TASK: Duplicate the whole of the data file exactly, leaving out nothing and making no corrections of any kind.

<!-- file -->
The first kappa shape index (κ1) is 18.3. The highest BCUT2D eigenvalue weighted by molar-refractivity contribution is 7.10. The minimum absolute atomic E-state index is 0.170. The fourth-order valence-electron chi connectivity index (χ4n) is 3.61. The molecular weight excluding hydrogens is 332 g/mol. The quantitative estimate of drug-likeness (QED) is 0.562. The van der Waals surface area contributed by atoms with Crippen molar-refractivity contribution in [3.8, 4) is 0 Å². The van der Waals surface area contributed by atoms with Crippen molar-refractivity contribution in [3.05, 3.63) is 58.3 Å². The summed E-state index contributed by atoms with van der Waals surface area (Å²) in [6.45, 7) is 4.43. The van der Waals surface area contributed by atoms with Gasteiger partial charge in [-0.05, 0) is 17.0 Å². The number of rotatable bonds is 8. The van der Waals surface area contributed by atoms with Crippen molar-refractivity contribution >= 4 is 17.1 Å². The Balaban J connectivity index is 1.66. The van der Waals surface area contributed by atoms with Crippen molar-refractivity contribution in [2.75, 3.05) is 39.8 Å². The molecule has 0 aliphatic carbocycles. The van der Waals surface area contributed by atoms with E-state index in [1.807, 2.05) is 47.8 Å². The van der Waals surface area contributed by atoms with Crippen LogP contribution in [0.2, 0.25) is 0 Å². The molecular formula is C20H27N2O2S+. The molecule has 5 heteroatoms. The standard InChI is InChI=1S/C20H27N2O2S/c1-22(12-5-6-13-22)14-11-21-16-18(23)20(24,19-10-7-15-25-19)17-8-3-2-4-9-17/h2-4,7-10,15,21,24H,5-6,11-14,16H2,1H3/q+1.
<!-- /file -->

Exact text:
The first kappa shape index (κ1) is 18.3. The highest BCUT2D eigenvalue weighted by molar-refractivity contribution is 7.10. The minimum absolute atomic E-state index is 0.170. The fourth-order valence-electron chi connectivity index (χ4n) is 3.61. The molecular weight excluding hydrogens is 332 g/mol. The quantitative estimate of drug-likeness (QED) is 0.562. The van der Waals surface area contributed by atoms with Crippen molar-refractivity contribution in [3.8, 4) is 0 Å². The van der Waals surface area contributed by atoms with Crippen molar-refractivity contribution in [3.05, 3.63) is 58.3 Å². The summed E-state index contributed by atoms with van der Waals surface area (Å²) in [6.45, 7) is 4.43. The van der Waals surface area contributed by atoms with Gasteiger partial charge in [-0.05, 0) is 17.0 Å². The number of rotatable bonds is 8. The van der Waals surface area contributed by atoms with Crippen molar-refractivity contribution >= 4 is 17.1 Å². The Balaban J connectivity index is 1.66. The van der Waals surface area contributed by atoms with Crippen molar-refractivity contribution in [2.75, 3.05) is 39.8 Å². The molecule has 0 aliphatic carbocycles. The van der Waals surface area contributed by atoms with E-state index in [1.807, 2.05) is 47.8 Å². The van der Waals surface area contributed by atoms with Crippen LogP contribution in [0.2, 0.25) is 0 Å². The molecular formula is C20H27N2O2S+. The molecule has 5 heteroatoms. The standard InChI is InChI=1S/C20H27N2O2S/c1-22(12-5-6-13-22)14-11-21-16-18(23)20(24,19-10-7-15-25-19)17-8-3-2-4-9-17/h2-4,7-10,15,21,24H,5-6,11-14,16H2,1H3/q+1.